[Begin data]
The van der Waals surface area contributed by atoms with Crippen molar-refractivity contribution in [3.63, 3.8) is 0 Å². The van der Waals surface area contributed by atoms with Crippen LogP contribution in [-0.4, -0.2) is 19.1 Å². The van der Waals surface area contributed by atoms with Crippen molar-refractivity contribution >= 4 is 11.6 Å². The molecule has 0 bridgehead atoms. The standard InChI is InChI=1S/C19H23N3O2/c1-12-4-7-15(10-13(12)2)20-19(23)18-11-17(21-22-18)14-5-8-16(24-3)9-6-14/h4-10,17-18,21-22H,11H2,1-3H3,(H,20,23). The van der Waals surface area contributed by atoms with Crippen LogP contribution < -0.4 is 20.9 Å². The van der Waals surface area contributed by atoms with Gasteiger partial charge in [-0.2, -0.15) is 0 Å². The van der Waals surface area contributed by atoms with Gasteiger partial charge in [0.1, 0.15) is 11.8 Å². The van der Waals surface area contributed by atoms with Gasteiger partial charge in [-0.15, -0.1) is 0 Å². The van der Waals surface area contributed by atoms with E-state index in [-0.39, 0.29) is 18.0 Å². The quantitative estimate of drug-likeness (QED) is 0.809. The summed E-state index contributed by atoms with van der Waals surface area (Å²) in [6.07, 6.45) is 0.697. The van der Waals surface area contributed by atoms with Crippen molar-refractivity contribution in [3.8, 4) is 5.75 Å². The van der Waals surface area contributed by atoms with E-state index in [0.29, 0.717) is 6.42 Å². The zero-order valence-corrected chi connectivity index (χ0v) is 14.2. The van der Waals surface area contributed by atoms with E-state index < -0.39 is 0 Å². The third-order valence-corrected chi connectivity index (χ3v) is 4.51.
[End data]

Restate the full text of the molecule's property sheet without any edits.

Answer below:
The van der Waals surface area contributed by atoms with Crippen molar-refractivity contribution in [3.63, 3.8) is 0 Å². The van der Waals surface area contributed by atoms with Crippen LogP contribution in [-0.4, -0.2) is 19.1 Å². The van der Waals surface area contributed by atoms with Crippen molar-refractivity contribution >= 4 is 11.6 Å². The molecule has 0 bridgehead atoms. The standard InChI is InChI=1S/C19H23N3O2/c1-12-4-7-15(10-13(12)2)20-19(23)18-11-17(21-22-18)14-5-8-16(24-3)9-6-14/h4-10,17-18,21-22H,11H2,1-3H3,(H,20,23). The van der Waals surface area contributed by atoms with Crippen LogP contribution < -0.4 is 20.9 Å². The van der Waals surface area contributed by atoms with Gasteiger partial charge in [-0.2, -0.15) is 0 Å². The van der Waals surface area contributed by atoms with Gasteiger partial charge in [0.1, 0.15) is 11.8 Å². The van der Waals surface area contributed by atoms with Gasteiger partial charge in [-0.15, -0.1) is 0 Å². The van der Waals surface area contributed by atoms with E-state index in [-0.39, 0.29) is 18.0 Å². The quantitative estimate of drug-likeness (QED) is 0.809. The summed E-state index contributed by atoms with van der Waals surface area (Å²) in [6.07, 6.45) is 0.697. The van der Waals surface area contributed by atoms with Crippen molar-refractivity contribution in [3.8, 4) is 5.75 Å². The van der Waals surface area contributed by atoms with E-state index in [0.29, 0.717) is 6.42 Å². The zero-order valence-corrected chi connectivity index (χ0v) is 14.2. The van der Waals surface area contributed by atoms with E-state index < -0.39 is 0 Å². The third-order valence-corrected chi connectivity index (χ3v) is 4.51.